We have thus far taken measures so that facilities older than 50 years can be used for 100 years or so. We also intend to evolve maintenance management from the conventional defensive approach to an offensive approach to further extend service life so that facilities can be used without concern for 150 or more years (Fig. 2). To achieve this goal, we must take a new technical perspective in developing management methods to replace the conventional inspect-and-repair approach from a post-construction perspective. To achieve an ultimate maintenance-free world, we are moving forward with new innovative R&D regarding construction and repair methods using new materials and inspection methods and creating new databases.

Fig. 2. Transform maintenance.

As described above, preventive maintenance based on deterioration prediction and monitoring-based maintenance serve as core technologies and are supported by databases. Because there is a huge amount of data and the role of the database as the foundation for advanced management through the use of various applications, there is a need to evolve from two-dimensional (2D) management on paper towards management in three or four dimensions with a time axis. Database evolution will result in changes in related tasks. For example, 3D management through visualization of underground spaces would make it possible to understand the situation of underground facilities as if a person were on-site and touching them. Previously, it was necessary to look at drawings on paper and imagine the required assembly, but now staff can easily share the same underground space without having such special skills. We call this digital transformation (DX).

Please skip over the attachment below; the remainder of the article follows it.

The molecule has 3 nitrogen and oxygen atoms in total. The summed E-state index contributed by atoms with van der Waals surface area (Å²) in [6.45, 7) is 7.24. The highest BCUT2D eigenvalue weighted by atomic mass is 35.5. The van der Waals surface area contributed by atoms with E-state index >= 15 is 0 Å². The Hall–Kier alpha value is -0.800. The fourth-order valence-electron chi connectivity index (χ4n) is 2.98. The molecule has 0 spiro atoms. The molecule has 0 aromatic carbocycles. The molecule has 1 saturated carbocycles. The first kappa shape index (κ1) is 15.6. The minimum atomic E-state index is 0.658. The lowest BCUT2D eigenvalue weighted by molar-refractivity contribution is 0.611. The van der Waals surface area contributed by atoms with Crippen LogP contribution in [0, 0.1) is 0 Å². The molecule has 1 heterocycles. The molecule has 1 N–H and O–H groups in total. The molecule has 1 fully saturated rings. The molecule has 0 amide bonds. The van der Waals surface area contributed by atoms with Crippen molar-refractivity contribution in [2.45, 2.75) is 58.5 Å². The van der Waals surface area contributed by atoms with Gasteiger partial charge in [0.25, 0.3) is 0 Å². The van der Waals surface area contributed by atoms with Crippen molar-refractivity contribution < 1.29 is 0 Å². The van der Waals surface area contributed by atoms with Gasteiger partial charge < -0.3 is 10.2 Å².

We are aiming to reduce manual work by combing artificial intelligence (AI), augmented reality (AR), and virtual reality (VR) with advanced database management. For example, the inspection of facility structures requires automation and autonomous operation with robots, etc., so we are pursuing R&D on automated inspection technology using unmanned aerial vehicles, etc.

Our R&D also includes application of AI to automatically detect deterioration using digital images taken during inspections as well as damage prediction for infrastructure facilities using a highly accurate 3D database. In engineering, AI-assisted design and assessment and automated machine construction at the worksite are also possible. AR can be used to increase efficiency in on-site inspections, and future advances will enable elimination of on-site inspections. Such 3D databases require highly accurate coordinates, so R&D on highly precise acquisition of location data from a global navigation satellite system (GNSS) is also in progress.

2. R&D on infrastructure

2.1 Infrastructure tasks (for conduits and manholes)

Correct and accurate location information is needed to increase the efficiency of conduit and manhole work, so technology for acquiring highly accurate absolute coordinates is important. Specifically, using a single-frequency GNSS to measure the location of newly constructed conduits and ground-penetrating radar for locating existing conduits are current R&D topics.

Highly accurate acquisition of absolute coordinates would enable sharing of precise facility location information with other lifeline providers in the implementation of the “i-Construction*” measures of the Ministry of Land, Infrastructure, Transport, and Tourism. Doing so would make it possible to automate the construction-completion processing, exclusive-use management, and design and assessment work. It would also lead to more efficient outside inspection work and acceptance of transfer work. In other words, it will lead to the promotion of DX in other companies as well (Fig. 3).

Fig. 3. Effect of acquiring high-precision absolute coordinates.

We have been working on using AI for detecting deterioration to improve the efficiency of bridge inspection, and this work is presented in this article as a case study (Fig. 4). Currently, various types of inspection images are acquired by drones, special equipment, or cameras operated by workers, etc. Skilled individuals who determine the degree of deterioration examine images. Our objective is to automate this process so that individuals who do not have specialized skills can do it.

Fig. 4. Determining degree of deterioration with AI.